What is the Cycle of Opportunity? | The Bell Policy Center

What is the Cycle of Opportunity?

The Bell Policy Center first introduced the Cycle of Opportunity concept in 2002 to illustrate how we believe opportunity is created and sustained in the 21st Century.

It represents a series of experiences and events that build on one another and accumulate over the course of a lifetime of effort, and make it possible for families and individuals to realize their full economic, social and personal potential.

If someone gets a good education, she is more likely to get a job that pays well. If she has a job that pays well, she is more likely to be economically self-sufficient. If she is economically self-sufficient, she is more likely to be able to buy her own home and provide opportunities for her children. And if her children are born healthy and get a good education themselves, the cycle will repeat itself.

Most middle-class American families can identify the point at which they entered the Cycle of Opportunity—whether it was when an ancestor homesteaded a farm, when the GI Bill allowed a veteran to become the first in his family to graduate from college, or when fair lending laws made it possible for the great-great-granddaughter of slaves to buy a home.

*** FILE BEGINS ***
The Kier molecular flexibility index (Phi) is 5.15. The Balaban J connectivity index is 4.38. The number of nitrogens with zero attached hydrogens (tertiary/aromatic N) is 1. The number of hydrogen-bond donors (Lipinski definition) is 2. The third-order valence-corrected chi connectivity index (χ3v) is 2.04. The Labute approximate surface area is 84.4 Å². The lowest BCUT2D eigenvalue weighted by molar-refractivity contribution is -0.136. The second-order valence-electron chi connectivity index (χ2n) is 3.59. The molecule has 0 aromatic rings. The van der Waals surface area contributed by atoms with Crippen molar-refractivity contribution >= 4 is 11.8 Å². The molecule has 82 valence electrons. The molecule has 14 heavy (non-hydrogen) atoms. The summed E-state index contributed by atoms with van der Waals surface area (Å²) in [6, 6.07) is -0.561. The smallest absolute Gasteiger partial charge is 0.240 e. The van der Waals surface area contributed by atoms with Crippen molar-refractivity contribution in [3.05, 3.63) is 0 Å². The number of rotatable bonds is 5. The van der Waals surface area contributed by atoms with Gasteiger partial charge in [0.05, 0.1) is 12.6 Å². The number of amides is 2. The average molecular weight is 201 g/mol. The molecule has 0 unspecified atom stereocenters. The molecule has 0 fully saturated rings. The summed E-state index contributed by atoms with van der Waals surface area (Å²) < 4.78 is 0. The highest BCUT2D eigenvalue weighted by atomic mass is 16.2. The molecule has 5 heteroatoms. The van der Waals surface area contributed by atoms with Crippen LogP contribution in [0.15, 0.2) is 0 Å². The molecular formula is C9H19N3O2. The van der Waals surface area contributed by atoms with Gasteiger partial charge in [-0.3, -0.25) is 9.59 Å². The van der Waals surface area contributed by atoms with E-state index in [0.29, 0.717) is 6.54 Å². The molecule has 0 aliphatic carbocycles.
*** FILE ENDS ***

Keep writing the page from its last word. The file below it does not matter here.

Whatever the entry point, the Cycle of Opportunity is self-sustaining. Once a family is in, it is likely to stay there from generation to generation.

Individual effort fuels the Cycle of Opportunity. All sectors of society play a role in sustaining it—families, businesses, schools and communities.

Government plays an important role as well. Just as well-functioning markets have been critical to generating prosperity in this country, effective government action ensures that prosperity is available to more and more working families.

The Emancipation Proclamation, the Homestead Act, universal education, rural electrification, Social Security, the GI Bill, the Civil Rights Act: with each step, government swept away barriers and opened new gateways to opportunity for millions—gateways that might never have been opened otherwise.

The way to make opportunity real for all Coloradans is to focus on how society generates opportunity and how it helps families move into the Cycle of Opportunity.

To do so, we must move away from the argument over more or less government and toward a reasoned discussion of what is the right kind of government.